High-tech Tool for Disaster Rescue
Researchers at University of California as part of the Responding to Crisis and Unexpected Events (RESCUE) project are involved in developing a high tech tool that would transform how communities and first responders plan for and respond to both natural and man-made disasters. This involves turning new technologies and cutting-edge research into practical tools for emergency planners and responders. Funded by the National Science Foundation (NSF), RESCUE's goal is to dramatically improve the ability of emergency responders to gather, process, and disseminate information with each other and the general public. Led by the University of California, Irvine, RESCUE brings together researchers from around the country who work in a variety of academic fields that bring a unique perspective to understanding disaster responses. By bringing experts from these various disciplines together with first responders and community leaders, RESCUE is able to bring the best ideas and technologies from academic research and make them available to the people who need them most. To meet this challenge, the scientists provided risk communication models and insight into how humans perceive and react to risk communications. Engineers helped the team understand how tools like early warning systems could impact evacuation routes and other concerns. The result has been new approaches to risk communication that are being put into practice. This multidisciplinary alliance tool allows to explore the problem of risk communication holistically instead of simply as a technology problem. Another tool being developed by RESCUE researchers is a complex disaster simulation platform called MetaSim. This computer system allows researchers to merge different types of simulations at once in order to both provide planners with a more accurate picture of what conditions may be like during and after a disaster. It also provides researchers with a way to test and validate how new technology concepts could help a response effort. RESCUE has participated in several emergency preparedness drills with local responders to analyze how effective the potential response is and to find ways their expertise can help emergency personnel. These drills and exercises have already produced useful new tools and insights that will be put into place in the event of a disaster. For further details, contact: Sharad Mehrotra, University of California-Irvine Tel: (949) 824-4768 E-mail: [email protected]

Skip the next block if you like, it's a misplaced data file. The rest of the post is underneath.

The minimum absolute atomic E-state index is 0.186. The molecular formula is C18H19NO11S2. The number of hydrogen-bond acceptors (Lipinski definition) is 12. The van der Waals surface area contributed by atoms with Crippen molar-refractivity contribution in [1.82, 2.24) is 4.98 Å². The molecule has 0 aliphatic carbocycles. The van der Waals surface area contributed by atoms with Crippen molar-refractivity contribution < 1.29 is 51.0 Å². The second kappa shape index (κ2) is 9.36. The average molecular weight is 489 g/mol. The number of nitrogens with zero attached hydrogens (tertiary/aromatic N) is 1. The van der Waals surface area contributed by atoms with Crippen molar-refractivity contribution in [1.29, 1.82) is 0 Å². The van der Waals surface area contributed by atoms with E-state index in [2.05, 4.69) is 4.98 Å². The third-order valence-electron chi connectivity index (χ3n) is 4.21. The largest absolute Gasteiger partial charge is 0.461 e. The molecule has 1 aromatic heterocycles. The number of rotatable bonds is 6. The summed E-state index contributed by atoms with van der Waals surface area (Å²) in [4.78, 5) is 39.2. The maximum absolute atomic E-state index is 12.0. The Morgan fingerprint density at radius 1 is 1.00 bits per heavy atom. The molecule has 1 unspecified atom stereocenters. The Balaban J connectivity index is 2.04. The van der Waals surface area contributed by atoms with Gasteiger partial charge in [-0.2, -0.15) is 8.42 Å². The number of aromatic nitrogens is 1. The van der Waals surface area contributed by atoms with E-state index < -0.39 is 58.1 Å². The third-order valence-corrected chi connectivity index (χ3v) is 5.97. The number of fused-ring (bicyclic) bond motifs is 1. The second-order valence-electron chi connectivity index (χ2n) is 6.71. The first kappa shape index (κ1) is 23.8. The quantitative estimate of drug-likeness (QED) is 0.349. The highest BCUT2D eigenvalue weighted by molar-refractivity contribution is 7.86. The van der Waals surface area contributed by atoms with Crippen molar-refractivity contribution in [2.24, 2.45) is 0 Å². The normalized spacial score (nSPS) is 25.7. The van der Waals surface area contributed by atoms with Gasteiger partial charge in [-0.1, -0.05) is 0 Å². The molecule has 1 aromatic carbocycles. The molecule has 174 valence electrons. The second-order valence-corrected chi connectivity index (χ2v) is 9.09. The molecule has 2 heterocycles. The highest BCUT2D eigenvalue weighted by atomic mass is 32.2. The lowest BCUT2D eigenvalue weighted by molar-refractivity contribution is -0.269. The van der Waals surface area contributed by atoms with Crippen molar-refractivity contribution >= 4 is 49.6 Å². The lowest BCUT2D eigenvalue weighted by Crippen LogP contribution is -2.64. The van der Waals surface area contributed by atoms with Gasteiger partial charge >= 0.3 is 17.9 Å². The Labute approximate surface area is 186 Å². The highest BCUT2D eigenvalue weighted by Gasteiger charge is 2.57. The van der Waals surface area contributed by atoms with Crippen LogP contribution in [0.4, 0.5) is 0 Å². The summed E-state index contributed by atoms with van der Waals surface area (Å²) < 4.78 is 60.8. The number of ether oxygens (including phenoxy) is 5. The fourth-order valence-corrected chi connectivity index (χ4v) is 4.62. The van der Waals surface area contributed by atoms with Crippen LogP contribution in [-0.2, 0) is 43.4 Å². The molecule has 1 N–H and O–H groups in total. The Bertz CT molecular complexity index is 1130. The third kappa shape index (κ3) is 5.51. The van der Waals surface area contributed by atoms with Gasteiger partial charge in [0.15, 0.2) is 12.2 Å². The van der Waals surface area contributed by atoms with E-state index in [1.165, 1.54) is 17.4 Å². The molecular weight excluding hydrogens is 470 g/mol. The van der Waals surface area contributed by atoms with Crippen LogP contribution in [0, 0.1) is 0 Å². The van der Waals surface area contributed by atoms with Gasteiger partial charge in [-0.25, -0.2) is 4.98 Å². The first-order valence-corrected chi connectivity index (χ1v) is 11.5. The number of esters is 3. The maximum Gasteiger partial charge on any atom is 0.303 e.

Sector: Disaster Management and Mitigation
Country: India
Area of Application: Disaster Management
Keywords: High-tech tool for rescue
Advantages: 1. Effective, holistic disaster management services through a multi-disciplinary approach
Environmental aspects: Not Applicable
Development Status: Laboratory Model
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Transfer Terms: Consultancy , Others
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Contact Person: UN-ESCAP/APCTT
Address: C-2 Qutab Institutional Area
City: New Delhi
Country: India
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